19 Aug 2016

Just the other day, a local restaurant dropped off a sample at our office—one chocolate chip cookie. We laughed as we cut it into small pieces so more than one person could try it.

The very next week a pizzeria dropped off a sample at our office, and just like the previous restaurant, they left a single slice. Again, we laughingly cut it into small pieces.

In both of these situations, having only one small sample for an office of people became the main conversation with us, rather than the food. That’s not what these restaurants wanted. Distributing product samples will cost you, but what message is your target audience receiving when you skimp on the sample?

The quality of a marketing or PR tactic, in and of itself, leaves an impression of your brand.

Here’s another example: A company decides media relations would be a good PR tactic for achieving its marketing goals. It works diligently to develop key messages, a strong pitch and media list. But then an inexperienced person who doesn’t have a good handle on the business, the needs of its customers or the media is assigned to making calls to reporters. Journalists know very quickly when someone is just reading a script and doesn’t actually know much about the industry and what is being pitched.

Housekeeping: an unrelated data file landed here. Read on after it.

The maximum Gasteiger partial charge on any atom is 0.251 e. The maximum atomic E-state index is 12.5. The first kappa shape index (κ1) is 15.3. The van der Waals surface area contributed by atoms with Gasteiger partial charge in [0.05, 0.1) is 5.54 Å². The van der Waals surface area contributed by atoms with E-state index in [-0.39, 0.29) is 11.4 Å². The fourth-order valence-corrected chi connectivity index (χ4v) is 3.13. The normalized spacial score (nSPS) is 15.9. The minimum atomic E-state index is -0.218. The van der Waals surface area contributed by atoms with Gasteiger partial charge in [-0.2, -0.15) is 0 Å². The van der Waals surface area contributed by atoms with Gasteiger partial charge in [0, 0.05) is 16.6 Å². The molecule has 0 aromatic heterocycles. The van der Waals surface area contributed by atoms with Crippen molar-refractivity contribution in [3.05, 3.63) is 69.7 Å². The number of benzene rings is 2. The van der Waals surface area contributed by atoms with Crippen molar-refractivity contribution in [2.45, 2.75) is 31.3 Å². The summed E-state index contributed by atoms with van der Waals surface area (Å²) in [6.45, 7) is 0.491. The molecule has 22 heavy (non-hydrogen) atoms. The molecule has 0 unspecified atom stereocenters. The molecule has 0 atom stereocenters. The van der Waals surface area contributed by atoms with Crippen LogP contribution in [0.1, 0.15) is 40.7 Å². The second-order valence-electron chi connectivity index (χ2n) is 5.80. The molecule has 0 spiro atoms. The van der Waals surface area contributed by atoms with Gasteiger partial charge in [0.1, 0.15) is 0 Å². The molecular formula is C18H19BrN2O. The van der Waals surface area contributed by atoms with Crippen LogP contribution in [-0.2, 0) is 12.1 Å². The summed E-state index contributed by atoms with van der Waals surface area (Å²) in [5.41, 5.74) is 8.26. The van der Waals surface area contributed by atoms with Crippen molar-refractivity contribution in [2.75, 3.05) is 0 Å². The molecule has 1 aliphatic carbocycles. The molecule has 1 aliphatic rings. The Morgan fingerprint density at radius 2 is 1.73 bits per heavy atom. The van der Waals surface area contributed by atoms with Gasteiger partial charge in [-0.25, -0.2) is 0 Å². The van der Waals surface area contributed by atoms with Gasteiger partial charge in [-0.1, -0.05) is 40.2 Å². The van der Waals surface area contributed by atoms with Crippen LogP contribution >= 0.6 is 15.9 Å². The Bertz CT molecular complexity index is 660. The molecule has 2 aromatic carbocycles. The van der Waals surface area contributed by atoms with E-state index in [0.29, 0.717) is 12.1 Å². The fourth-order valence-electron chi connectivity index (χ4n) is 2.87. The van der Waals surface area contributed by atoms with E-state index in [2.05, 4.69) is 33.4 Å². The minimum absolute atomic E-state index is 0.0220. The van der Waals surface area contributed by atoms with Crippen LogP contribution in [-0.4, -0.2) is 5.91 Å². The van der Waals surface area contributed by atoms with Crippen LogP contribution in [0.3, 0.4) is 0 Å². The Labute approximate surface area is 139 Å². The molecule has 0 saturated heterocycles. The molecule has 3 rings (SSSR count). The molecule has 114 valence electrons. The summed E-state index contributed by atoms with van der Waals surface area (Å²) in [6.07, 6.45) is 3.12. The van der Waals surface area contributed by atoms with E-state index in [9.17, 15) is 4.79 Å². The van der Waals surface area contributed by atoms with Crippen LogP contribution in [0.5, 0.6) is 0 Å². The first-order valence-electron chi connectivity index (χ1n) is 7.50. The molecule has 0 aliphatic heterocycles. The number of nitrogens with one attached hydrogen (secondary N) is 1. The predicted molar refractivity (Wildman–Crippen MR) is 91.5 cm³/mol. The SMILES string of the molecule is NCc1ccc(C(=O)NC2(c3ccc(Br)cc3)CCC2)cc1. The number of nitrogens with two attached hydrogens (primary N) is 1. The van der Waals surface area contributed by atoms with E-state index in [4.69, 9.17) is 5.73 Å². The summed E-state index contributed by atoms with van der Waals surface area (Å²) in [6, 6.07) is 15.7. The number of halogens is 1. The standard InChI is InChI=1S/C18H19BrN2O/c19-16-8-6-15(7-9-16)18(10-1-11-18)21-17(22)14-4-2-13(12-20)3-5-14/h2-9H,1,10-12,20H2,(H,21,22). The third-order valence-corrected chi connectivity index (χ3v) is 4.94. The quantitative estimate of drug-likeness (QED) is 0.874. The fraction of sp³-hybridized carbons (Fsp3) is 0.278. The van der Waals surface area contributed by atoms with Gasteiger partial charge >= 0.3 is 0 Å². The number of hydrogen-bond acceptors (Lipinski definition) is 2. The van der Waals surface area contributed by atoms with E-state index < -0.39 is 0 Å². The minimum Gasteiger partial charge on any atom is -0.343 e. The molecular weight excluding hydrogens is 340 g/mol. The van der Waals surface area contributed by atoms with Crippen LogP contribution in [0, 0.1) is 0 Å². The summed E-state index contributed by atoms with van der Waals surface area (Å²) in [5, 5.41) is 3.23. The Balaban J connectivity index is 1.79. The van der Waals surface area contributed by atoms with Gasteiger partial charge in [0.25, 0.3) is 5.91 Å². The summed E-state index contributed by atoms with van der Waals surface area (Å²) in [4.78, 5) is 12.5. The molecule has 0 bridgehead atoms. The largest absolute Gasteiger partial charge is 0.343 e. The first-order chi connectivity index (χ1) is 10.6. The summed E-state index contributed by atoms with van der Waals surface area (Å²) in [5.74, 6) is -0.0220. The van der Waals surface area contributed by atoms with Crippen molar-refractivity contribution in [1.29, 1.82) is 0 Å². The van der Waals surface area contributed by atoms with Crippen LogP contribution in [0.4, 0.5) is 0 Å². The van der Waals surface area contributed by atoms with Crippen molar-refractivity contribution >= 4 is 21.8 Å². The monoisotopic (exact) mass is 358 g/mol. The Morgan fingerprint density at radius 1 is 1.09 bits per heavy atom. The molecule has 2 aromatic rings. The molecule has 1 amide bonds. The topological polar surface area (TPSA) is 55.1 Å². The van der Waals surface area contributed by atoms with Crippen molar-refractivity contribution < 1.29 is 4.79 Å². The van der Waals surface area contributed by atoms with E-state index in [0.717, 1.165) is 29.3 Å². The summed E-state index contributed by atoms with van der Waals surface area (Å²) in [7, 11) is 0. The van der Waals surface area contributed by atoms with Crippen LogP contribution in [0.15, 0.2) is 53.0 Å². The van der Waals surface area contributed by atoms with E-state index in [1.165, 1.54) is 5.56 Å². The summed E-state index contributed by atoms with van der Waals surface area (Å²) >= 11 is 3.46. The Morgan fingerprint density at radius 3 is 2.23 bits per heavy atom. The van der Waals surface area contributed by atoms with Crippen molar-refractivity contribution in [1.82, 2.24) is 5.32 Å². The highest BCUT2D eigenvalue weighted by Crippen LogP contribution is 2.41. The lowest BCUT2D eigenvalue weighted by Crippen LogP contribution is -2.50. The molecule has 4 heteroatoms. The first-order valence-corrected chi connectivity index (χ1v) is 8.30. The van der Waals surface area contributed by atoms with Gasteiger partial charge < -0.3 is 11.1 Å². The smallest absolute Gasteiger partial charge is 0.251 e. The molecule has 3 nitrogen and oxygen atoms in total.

Whether it’s an internal marketing assistant or a public relations agency, the media relations person is representing your brand.

Social media today is an expected channel for businesses to be enhancing visibility, engaging customers and prospects, and growing thought leadership. But if you are not posting and sharing quality content or engaging with the right audience, at the least you are wasting resources and worse you may damage your brand.

Think about this as a metaphor for what your company offers. Rather than dropping off a slice of pizza to every business in an office building, consider serving up a medium sized dish to a limited number of prospects and then do another round of samples in the near future as resources allow. Dish up quality in the content, materials and the people who are promoting your business. Remember, this is your brand.